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The Building Electrification Conundrum 

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The age of fossil fuels is over. Much of the world has already started to make its transition from coal and gas as ways to power our lives. This has directly impacted the property industry. Governments around the world have passed both regulations and incentives to reduce our buildings’ carbon footprint. But while I am rooting to reduce our dependence on pressurized plankton (oil doesn’t come from dinosaurs like we all think), there are some important barriers that no amount of carrots or sticks will be able to break. The increasing threat from a warmer climate thanks to the blanket in our atmosphere ended our love affair with carbon. But like many lovers, fossil fuel will not just let us easily walk off to our next interlude. 

Electrifying buildings is a really great way to lower our fossil fuel use. Buildings consume a lot of energy to regulate temperature and to heat water. Most do this in a central facility that uses natural gas to power boilers and chillers. Switching these to electric-powered alternatives like heat pumps give buildings the ability to be much more precise, heating or cooling only the areas that need it when they need it. Electrical equipment also provides energy from cleaner sources, at least if the local utility company has invested in them. 

One of the main challenges to switching our buildings over to run completely on electricity is getting them enough electricity to do so. Most electrical infrastructure was built at a time when no one could have imagined the amount of energy that we need today. If all buildings switched over to be all electrical we would need to increase the capacity of our electrical lines, which is no easy feat since most of them are buried beneath our roads. The Department of Energy predicts that transmission will need to be expanded 60 percent by 2030, meaning we will need to see a much faster pace of infrastructure construction than ever before. 

It is also important to remember that buildings will now be competing for electricity from cars as well. The switch over to EVs is already creating more demand for electricity. One study calculated that in order to put 20 million EVs on the road we would need to invest $75 to $125 billion into the grid. The first thing everyone learns in economics is the power that supply and demand have on price. But the relationship goes both ways. As we decrease the use of fossil fuels it will get cheaper and therefore be harder for electricity to compete with.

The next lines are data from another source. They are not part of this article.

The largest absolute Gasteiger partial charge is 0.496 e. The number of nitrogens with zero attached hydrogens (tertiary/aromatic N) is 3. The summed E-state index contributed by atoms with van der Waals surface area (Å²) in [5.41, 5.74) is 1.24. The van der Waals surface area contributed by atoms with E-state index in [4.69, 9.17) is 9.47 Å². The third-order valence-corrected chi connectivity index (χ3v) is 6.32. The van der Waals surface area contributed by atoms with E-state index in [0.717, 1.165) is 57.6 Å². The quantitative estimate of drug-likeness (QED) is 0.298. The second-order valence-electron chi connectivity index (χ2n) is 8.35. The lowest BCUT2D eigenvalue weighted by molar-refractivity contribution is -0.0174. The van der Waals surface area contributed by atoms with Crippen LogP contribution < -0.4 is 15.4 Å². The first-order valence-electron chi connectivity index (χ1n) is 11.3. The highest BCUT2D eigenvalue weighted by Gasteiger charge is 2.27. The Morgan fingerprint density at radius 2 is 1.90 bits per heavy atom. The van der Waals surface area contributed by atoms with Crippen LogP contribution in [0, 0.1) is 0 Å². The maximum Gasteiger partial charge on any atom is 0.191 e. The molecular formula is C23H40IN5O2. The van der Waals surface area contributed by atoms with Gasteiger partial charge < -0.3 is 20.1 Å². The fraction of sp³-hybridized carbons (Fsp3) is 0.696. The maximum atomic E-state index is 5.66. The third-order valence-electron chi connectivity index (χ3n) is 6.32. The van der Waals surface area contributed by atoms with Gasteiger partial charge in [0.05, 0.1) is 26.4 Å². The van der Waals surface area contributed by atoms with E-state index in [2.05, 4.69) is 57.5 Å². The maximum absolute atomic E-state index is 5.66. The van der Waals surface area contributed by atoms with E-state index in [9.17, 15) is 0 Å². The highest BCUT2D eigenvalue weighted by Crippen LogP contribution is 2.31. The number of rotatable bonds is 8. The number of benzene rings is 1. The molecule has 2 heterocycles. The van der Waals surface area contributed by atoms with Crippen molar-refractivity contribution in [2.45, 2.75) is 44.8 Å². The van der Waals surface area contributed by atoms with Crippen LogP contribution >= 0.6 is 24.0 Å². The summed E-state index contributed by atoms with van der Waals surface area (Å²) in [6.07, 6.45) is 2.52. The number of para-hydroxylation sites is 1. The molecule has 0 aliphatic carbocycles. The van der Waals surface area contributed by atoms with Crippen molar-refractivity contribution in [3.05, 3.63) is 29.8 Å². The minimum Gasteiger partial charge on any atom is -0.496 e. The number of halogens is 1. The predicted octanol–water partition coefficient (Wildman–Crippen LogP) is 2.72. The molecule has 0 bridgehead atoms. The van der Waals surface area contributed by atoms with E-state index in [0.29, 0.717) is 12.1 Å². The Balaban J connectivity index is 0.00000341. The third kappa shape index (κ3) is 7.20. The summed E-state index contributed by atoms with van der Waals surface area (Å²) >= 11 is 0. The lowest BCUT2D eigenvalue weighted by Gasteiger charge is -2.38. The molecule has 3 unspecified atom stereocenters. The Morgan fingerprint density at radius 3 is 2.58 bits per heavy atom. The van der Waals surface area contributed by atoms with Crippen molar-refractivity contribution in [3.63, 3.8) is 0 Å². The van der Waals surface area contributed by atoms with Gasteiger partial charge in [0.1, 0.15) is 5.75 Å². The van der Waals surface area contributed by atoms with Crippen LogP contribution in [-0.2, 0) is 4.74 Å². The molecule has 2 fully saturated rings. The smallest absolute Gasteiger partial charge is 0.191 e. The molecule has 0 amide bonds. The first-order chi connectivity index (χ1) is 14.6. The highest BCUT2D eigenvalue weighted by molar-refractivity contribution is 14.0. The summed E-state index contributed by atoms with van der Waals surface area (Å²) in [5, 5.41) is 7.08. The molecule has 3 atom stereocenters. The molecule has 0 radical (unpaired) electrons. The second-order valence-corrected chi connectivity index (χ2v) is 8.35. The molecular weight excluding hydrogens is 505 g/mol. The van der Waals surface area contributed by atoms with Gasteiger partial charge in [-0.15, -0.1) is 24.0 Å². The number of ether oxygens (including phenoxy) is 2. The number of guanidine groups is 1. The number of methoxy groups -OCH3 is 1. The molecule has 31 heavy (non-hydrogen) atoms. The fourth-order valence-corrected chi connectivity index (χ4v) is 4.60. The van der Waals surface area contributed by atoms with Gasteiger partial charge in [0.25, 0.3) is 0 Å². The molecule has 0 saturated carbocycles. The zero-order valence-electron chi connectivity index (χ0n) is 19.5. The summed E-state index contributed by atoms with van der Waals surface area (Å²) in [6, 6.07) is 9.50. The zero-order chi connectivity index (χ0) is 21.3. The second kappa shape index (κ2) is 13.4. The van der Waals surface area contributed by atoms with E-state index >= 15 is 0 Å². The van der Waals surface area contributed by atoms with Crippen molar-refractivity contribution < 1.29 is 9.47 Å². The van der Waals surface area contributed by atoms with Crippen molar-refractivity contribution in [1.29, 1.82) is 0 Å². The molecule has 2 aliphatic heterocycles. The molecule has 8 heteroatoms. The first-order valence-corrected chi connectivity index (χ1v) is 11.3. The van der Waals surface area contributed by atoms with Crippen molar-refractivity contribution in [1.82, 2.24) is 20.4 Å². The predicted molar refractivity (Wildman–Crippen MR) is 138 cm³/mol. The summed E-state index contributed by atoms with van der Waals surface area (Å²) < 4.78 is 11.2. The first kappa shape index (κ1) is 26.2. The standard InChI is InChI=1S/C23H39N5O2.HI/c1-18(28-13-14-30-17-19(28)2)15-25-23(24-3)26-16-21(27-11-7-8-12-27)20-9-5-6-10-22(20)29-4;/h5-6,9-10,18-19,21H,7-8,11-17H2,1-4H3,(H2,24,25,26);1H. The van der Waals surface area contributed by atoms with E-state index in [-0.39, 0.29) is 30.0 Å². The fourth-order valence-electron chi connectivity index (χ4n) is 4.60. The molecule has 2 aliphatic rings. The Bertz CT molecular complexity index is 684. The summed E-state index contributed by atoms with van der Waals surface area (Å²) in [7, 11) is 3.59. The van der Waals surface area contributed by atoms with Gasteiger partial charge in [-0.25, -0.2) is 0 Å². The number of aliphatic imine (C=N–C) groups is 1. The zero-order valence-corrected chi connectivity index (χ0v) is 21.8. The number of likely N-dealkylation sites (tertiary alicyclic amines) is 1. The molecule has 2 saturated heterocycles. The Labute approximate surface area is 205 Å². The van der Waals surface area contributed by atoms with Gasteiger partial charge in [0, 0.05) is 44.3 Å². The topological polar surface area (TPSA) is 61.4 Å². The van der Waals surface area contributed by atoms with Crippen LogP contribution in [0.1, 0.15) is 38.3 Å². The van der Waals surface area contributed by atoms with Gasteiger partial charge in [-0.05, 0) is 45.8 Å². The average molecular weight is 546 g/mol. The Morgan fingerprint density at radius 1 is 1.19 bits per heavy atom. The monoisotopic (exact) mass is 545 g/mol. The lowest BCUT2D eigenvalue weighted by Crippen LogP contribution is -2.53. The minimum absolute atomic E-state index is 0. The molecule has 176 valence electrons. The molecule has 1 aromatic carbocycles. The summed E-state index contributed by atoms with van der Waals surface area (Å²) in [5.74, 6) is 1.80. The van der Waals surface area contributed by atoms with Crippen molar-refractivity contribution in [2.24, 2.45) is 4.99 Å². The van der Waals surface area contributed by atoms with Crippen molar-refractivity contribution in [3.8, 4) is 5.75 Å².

Changing out major building systems is a lot of work, work that needs to be done by skilled labor. Unfortunately, there is a huge shortage of people who want to work in fields like HVAC and electrical (everyone wants to just write a newsletter I guess) so finding servicers for electrical conversions is difficult and expensive. The equipment is also hard to come by. The wait right now for cold weather heat exchanges extends well into next year. This makes it hard for companies making these upgrades as they often need to justify these expenditures in the current financial period.

Eventually, our buildings will be electrified. We have the technology, capital, and will to make it happen. But it will not happen overnight and it likely will not happen in the timelines set forth by regulators. Rather than trying to punish building owners into compliance, governments should spend more energy building a clean energy infrastructure that makes it financially viable to do so. There are a lot of hard questions we need to ask ourselves about ways to make our electrified dream feasible with our current pace of renewables (yes, I am talking about nuclear).

Bill Gates made headlines for saying that we can not solve the climate crisis by asking people to consume less. I agree with the sentiment but I do think there are ways to get people to do more with less. When it comes to built space, we could all likely use less. The sprawl that the American city has become creates a lot of unnecessary consumption (along with other negative externalities like loneliness and obesity). The problem is that building denser cities is dictated more by local politics than by market forces. 

There is also another important factor that could help persuade people to use less: societal pressure. Only one generation ago in the US (and still in many countries around the world) it was not a faux pas to litter. Now most of us would never dream of doing so, especially if anyone else is looking. Eventually we might feel the same pressure about energy usage. Every step we take on the journey to a more sustainable society is a good one, I just don’t think we should fool ourselves into thinking that it is a shorter trip that we actually have in store.



If you are wondering what kind of investment in energy infrastructure is happening in your neighborhood, check out this interactive map which shows the energy investments of every grid operator.

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